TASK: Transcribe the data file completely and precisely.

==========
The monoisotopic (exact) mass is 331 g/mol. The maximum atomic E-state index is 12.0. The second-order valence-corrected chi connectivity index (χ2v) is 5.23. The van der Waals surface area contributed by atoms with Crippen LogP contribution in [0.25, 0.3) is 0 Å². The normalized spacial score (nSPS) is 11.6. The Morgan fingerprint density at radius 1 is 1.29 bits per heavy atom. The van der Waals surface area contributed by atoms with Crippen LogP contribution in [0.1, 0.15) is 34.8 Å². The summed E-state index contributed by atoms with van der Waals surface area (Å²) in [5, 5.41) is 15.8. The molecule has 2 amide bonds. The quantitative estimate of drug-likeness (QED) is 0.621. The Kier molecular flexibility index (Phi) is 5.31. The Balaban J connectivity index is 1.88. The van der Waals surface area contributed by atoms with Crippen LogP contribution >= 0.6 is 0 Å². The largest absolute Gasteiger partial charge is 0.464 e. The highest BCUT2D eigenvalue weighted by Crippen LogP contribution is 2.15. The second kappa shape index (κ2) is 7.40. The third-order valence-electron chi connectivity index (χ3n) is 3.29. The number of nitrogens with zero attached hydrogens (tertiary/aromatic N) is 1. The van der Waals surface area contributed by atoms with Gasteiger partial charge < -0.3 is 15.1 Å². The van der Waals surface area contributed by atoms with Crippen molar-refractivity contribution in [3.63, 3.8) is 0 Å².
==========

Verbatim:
The monoisotopic (exact) mass is 331 g/mol. The maximum atomic E-state index is 12.0. The second-order valence-corrected chi connectivity index (χ2v) is 5.23. The van der Waals surface area contributed by atoms with Crippen LogP contribution in [0.25, 0.3) is 0 Å². The normalized spacial score (nSPS) is 11.6. The Morgan fingerprint density at radius 1 is 1.29 bits per heavy atom. The van der Waals surface area contributed by atoms with Crippen LogP contribution in [0.1, 0.15) is 34.8 Å². The summed E-state index contributed by atoms with van der Waals surface area (Å²) in [5, 5.41) is 15.8. The molecule has 2 amide bonds. The quantitative estimate of drug-likeness (QED) is 0.621. The Kier molecular flexibility index (Phi) is 5.31. The Balaban J connectivity index is 1.88. The van der Waals surface area contributed by atoms with Crippen LogP contribution >= 0.6 is 0 Å². The largest absolute Gasteiger partial charge is 0.464 e. The highest BCUT2D eigenvalue weighted by Crippen LogP contribution is 2.15. The second kappa shape index (κ2) is 7.40. The third-order valence-electron chi connectivity index (χ3n) is 3.29. The number of nitrogens with zero attached hydrogens (tertiary/aromatic N) is 1. The van der Waals surface area contributed by atoms with Gasteiger partial charge < -0.3 is 15.1 Å². The van der Waals surface area contributed by atoms with Crippen molar-refractivity contribution in [3.63, 3.8) is 0 Å².